You find yourself in a bar and you see an abandoned book lying on a table. Judging by the exterior, it seems quite an old book. It might have been misplaced or dropped, perhaps even temporarily deserted by its owner. You notice, after a while, that it is still lying alone and unmoved. Curiosity draws you nearer, enabling you to read the information on the spine, ‘Money In A Maelstrom’, ‘J.W. Beyen’.
How strange and out of place. You open the book and see that its insides have been replaced by new, blank leaves. On the first page, there is a library stamp and a sheet with the dates of loaning- having been loaned only once, back in the 70s. There is also an inscription, ‘ID: Crimson’. Intrigued by the improbability of your find, you now turn the page to see an introduction, handwritten, asking you to aid in its travels.
The vagabond book has no owner. It begs for your cooperation in carrying it to a new destination, writing the date on which you’ve found it, what you were doing there and it welcomes any artistic addition to its character. The value of the book grows as more strangers leave their marks. You feel lucky to have stumbled upon such a special artifact and, even more, that you have a claim in fulfilling its legacy. As you read the diverse entries, you sense a belonging to a secret guild of unique artists and authors who have been similarly amazed by this discovery.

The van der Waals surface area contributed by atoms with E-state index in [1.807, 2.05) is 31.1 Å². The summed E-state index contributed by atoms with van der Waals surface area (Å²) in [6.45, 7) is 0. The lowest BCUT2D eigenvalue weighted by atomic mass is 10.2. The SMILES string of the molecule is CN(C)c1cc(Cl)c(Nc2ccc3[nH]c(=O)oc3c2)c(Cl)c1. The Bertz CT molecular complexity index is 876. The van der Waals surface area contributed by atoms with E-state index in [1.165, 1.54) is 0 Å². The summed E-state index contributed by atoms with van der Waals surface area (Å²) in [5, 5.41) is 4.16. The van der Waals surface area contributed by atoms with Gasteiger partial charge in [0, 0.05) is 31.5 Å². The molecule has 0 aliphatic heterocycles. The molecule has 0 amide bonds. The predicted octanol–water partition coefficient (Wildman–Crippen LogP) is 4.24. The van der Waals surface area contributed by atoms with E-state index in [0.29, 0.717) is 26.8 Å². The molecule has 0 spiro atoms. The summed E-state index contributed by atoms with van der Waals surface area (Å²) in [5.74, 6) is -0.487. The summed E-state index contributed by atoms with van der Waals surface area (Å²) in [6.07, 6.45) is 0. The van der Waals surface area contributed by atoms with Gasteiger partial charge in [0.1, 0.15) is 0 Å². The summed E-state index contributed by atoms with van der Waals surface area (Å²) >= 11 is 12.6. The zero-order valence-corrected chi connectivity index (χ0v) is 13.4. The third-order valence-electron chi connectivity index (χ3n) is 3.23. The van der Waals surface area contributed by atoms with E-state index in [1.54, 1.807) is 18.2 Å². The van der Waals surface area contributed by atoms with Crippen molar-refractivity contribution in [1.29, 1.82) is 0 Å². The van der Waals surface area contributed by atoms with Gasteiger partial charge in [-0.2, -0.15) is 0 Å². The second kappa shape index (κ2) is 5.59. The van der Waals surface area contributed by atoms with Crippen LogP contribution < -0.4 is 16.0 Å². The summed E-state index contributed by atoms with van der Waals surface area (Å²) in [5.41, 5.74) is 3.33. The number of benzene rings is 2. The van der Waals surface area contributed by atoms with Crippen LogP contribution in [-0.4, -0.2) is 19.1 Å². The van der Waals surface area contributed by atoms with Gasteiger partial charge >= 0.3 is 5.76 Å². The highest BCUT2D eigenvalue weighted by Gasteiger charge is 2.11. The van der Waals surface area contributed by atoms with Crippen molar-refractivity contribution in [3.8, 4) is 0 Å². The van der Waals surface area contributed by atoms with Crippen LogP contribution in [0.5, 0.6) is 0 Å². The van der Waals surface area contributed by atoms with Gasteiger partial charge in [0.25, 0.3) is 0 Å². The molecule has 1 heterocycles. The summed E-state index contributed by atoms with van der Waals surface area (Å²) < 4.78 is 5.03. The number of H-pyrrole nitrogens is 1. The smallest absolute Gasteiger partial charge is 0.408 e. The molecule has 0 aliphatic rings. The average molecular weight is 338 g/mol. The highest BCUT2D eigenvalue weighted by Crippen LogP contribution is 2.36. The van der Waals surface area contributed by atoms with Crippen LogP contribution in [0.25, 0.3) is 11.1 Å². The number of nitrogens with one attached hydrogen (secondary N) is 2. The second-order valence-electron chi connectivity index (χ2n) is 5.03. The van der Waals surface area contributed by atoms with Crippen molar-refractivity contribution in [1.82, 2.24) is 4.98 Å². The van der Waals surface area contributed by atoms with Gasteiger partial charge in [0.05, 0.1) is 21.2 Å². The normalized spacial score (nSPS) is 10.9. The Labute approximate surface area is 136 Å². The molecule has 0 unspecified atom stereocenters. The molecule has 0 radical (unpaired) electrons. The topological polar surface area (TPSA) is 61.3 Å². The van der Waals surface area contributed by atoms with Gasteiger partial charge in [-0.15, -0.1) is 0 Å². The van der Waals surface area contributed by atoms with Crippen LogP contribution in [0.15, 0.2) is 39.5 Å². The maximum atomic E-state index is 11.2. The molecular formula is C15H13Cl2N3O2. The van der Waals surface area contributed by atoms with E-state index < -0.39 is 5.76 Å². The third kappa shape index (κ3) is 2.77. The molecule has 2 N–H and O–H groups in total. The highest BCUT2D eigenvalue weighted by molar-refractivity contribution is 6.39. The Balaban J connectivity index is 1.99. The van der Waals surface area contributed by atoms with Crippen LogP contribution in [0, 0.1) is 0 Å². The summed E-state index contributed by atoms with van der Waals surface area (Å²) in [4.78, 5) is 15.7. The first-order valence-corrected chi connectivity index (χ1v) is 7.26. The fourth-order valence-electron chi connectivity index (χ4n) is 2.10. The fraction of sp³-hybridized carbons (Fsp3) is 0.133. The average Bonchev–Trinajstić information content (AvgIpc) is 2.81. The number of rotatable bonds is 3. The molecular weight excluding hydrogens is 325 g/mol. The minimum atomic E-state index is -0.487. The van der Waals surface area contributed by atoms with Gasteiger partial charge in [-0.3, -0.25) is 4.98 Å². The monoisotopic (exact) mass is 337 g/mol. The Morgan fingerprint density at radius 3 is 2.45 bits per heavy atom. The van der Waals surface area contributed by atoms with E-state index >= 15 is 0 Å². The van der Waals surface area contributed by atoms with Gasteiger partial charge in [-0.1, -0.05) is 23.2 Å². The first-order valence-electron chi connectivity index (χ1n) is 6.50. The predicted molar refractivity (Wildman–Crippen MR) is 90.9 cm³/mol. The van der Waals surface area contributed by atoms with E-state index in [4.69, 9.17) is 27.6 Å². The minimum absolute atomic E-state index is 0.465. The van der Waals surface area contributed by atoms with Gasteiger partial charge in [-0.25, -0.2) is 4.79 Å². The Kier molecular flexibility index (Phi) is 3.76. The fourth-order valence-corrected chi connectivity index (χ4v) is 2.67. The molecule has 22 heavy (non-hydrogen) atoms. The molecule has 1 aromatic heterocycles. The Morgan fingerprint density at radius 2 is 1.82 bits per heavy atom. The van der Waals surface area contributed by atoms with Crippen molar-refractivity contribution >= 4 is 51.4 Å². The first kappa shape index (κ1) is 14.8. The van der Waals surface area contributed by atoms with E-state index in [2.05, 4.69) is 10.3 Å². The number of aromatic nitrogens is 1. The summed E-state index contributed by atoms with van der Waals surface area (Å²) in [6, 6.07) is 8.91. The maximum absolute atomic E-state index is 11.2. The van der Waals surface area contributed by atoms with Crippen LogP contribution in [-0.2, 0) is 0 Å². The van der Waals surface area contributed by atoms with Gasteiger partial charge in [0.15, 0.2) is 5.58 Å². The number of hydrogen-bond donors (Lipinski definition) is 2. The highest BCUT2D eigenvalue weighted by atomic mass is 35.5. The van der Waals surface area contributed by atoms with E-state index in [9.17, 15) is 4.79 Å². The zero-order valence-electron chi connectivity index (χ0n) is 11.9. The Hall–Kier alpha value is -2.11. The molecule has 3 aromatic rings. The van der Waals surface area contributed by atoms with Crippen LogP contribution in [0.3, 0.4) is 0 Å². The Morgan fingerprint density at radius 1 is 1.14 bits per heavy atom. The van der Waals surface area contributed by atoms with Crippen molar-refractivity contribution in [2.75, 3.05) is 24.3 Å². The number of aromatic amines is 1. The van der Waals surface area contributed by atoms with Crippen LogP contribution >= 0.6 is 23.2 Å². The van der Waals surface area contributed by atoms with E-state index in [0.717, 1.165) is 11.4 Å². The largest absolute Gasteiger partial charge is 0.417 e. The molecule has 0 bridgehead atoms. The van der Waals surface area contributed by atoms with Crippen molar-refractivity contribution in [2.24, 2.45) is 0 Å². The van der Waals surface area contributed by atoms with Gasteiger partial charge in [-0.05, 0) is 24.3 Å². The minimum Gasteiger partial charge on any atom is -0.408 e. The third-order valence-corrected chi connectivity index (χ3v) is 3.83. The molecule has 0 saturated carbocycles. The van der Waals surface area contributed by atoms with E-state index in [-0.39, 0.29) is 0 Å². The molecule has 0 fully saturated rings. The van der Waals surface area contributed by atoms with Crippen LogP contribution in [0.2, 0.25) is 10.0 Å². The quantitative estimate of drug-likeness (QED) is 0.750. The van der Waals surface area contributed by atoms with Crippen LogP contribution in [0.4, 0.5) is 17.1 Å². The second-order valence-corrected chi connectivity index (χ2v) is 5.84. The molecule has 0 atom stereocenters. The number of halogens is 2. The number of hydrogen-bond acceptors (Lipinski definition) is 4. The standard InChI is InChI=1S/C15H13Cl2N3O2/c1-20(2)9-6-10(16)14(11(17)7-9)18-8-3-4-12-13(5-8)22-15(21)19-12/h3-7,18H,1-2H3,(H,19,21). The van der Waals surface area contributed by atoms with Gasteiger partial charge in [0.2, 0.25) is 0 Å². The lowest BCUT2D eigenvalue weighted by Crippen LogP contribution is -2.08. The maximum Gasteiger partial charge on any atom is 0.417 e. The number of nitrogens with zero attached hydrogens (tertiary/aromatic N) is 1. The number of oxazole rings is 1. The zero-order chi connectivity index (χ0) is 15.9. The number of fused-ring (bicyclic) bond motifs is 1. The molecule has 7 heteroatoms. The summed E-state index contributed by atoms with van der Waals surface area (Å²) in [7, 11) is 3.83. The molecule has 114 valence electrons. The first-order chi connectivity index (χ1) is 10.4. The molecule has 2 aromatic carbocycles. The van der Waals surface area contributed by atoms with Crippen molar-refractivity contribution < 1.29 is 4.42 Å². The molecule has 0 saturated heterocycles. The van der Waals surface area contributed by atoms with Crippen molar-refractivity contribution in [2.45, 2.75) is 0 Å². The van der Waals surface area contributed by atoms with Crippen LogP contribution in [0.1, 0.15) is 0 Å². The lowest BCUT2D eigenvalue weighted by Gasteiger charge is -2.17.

You find some ink, make a contribution and after you place the lure for the next oblivious wanderer, you wonder at the purpose behind its creation. Are there any more like it? Is there a way to track its origin? Will you ever see it again?
Some say that if you love something, you must set it free. May this obscure object, in its freedom, be shared as a small piece of literary love.